2,526 crowdsourcing and crowdfunding sites
Editor's Note: This editorial is part of a series of interviews with the most successful crowd-funded campaigns on Kickstarter. The full series will feature experience and insider tips from top 20 campaign founders. Check out the first installment with Freaker USA.
My walkaway impression after my interview with Kent Frankovich, Jim Houk and Adam Pettler of the Revolights team was one of pure warmth and authenticity. This is a team that replied to every single email sent to them--over 4,000 messages during their active Kickstarter campaign. They’re budding startup rockstars--engineers and business majors with full-time jobs, devoting every spare hour to their Revolights bicycle lighting technology. The crowd loves what they’ve created: they raised $215,621--way over their goal of $43,500. I asked them about the Revolights story and what insights and advice they had to offer:
Crowdsourcing.org: How did the idea of Revolights come into being?
Revolights: Kent came up with the idea one day while riding home from grad school at Stanford. He wondered why his headlight, meant to light the ground in front of him, was so far from the ground. He worked on the idea up through prototype version 3 (of 6) until we all teamed up in Oct. 2010 while Jim and Adam were still in business school. From here we began to really further develop the product concept. We started thinking about how to get funding, and heard from a friend about Kickstarter. We had not heard of it prior to his recommendation. We started to line out our Kickstarter plan of attack in July 2011 and spent a month working on it to go over best practices and strategy; by then we had already created our business plan.
Why did you decide to use Kickstarter?
The key benefits of Kickstarter were two-fold. First, it was an exchange of goods, so no loss of equity. When it comes to funding, it’s impossible to take on VCs where there’s no way to value your idea. So secondly, crowdfunding allows you to test the market--will it go viral? It’s a product-validation tool for an early conceptual idea that is relatively far from being a finalized product.
Did you explore other platforms besides Kickstarter?
No, although we did have an interesting experience with Indiegogo… during our campaign, someone contacted us to say they saw an exact copycat of our project on Indiegogo. He also sent a message to Indiegogo, because when we checked, the page was already down. It’s the power of the crowd community in action, self-reinforcing.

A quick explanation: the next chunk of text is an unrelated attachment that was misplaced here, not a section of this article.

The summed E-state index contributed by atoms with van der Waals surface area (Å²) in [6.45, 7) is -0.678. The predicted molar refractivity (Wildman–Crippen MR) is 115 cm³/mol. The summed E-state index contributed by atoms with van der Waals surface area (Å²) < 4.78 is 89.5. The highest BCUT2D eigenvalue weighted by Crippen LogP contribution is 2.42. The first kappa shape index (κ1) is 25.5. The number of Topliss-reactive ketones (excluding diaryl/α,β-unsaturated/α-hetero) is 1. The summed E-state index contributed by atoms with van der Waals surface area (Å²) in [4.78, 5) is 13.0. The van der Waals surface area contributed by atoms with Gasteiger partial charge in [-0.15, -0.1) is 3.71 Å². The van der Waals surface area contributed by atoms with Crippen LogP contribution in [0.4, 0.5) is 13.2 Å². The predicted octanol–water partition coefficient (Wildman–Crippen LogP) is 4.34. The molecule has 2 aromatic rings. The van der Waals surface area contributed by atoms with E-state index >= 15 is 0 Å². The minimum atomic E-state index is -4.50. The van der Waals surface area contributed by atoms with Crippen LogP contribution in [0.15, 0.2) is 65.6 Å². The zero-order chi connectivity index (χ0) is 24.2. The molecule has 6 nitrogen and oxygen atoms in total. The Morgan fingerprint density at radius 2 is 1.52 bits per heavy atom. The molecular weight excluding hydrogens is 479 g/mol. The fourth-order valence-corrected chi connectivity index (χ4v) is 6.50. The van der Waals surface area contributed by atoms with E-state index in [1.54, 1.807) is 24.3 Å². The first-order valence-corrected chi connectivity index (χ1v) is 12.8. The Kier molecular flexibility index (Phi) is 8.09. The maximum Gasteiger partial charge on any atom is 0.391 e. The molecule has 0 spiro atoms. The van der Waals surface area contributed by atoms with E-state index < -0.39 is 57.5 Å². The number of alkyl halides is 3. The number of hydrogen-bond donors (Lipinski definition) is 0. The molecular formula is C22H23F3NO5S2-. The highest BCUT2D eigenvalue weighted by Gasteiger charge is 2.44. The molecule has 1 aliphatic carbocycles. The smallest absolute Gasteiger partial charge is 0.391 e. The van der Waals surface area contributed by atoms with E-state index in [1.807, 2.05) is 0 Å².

What advice do you have for social media strategy for potential crowdfunders?
Be as honest as possible. Sound like yourself and have a unified voice—have one single person responsible for social media coordination. For our campaign, this was Jim. All of our social media—Vimeo, Youtube, Twitter, Facebook—was all redirected towards our Kickstarter page. Towards the end of the campaign, we opened communication back up in the opposite direction, leading our Kickstarter community back to the social media pages.
You had a product that was not complete when you put it on Kickstarter, it was an in-progress design. So how did you get reviews on magazines and blogs?
We created our own design blog that tracked our progress. By the time we put our Kickstarter campaign together, we were already on prototype 4. We tried to convey absolute honesty through our blog, and we submitted to design blogs from Core77 to larger publications. That’s how we got publicity without sending any samples out. The publications then begin to build one after the next, and before we knew it we were on CNN & the BBC.
What percentage of funding would you estimate came from your personal social networks?
This is unusual, but probably 5%.
What advice do you wish someone had told you before you started your campaign?
We walked into this absolutely blind, here’s our advice for future crowdfunders:
1. Do the pre-work. Know your customer market and what the customer problem is.
2. Clearly define roles within the team. We didn’t anticipate how much time it would take to respond to inquiries (basically all of our time outside of our full-time jobs).
3. Be flexible and modify.You have no idea what managing a campaign is like until you do it.
4. Clearly understand your costs. Don’t make assumptions! We had shipping issues because we didn’t understand the logistics of international shipping—that we would have clients from South Africa. Maybe we should’ve focused on domestic sales at first, but we were hoping to get as large a support base as possible and make the most of our campaign.
5. Respect the Kickstarter market and community. Make thoughtful updates. We’ve seen projects fail because they didn’t respect the community enough to provide marketing up-front. Show appreciation for your supporters, this is very important.
So when you are you going to quit your full-time jobs?
[Laughs from Jim and Adam] It’s less a question of if, and more a question of when. We’ve got a strong legal foundation, and an amazing team of people working on this; 5-6 core team members and a few peripheral engineers, business individuals, and legal team.
Got ideas and feedback for the Revolights team? Contact them at @apet1234 or via email at firstname.lastname@example.org; email@example.com; firstname.lastname@example.org. Don't forget to check out the Revolights video below as well: